MojoKid writes "A few years ago, when Google was determining which city to launch its pilot Google Fiber program, cities all over the country went all-out trying to persuade the search giant to bring all that fantastical bandwidth to their neck of the woods. And with good reason: Google Fiber offers gigabit Internet speeds and even TV service, all at prices that meet or beat the competition. In fact, the lowest tier of Google Fiber service (5Mbps down, 1Mbps up) is free, once users pay a $300 construction fee. If ISPs were concerned before, they should really start sweating it now. Although Google Fiber looked like it would whip traditional ISPs in every regard, with Time Warner Cable cutting prices and boosting speeds for users in Kansas City in a desperate attempt to keep them, surely other ISPs were hoping the pilot program would flame out. Now that Austin is happening, it's clear that it's only a matter of time before Google rolls out its service in many more cities. Further, this jump from legacy Internet speeds to gigabit-class service is not just about people wanting to download movies faster; it's a sea change in what the Internet is really capable of."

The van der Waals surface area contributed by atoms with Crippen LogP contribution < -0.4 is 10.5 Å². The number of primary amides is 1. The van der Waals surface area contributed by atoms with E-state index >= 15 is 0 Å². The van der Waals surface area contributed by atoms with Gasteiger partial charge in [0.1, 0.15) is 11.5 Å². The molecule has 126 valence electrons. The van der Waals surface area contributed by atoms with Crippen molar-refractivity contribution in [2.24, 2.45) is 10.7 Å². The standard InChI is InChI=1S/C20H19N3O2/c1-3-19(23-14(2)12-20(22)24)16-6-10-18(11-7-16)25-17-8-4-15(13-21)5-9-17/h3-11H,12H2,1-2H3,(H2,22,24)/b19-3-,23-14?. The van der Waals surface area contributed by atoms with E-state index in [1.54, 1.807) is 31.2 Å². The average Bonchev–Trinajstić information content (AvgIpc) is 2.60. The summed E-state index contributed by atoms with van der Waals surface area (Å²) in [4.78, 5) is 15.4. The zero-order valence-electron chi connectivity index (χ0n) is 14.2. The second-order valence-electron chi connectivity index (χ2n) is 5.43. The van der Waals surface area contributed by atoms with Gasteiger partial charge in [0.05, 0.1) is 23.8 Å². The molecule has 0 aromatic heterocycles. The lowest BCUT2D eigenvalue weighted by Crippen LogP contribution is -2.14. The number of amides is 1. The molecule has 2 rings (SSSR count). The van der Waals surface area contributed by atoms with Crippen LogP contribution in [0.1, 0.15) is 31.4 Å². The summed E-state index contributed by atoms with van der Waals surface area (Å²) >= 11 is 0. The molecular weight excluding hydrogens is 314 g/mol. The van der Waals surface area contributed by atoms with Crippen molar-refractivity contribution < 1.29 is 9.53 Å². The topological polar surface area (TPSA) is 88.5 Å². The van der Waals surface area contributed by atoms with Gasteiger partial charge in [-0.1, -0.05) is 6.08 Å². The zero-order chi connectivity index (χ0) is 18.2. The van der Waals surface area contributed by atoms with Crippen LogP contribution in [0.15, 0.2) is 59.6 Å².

If it happens once, it's a bug. If it happens twice, it's a feature.
If it happens more than twice, it's a design philosophy.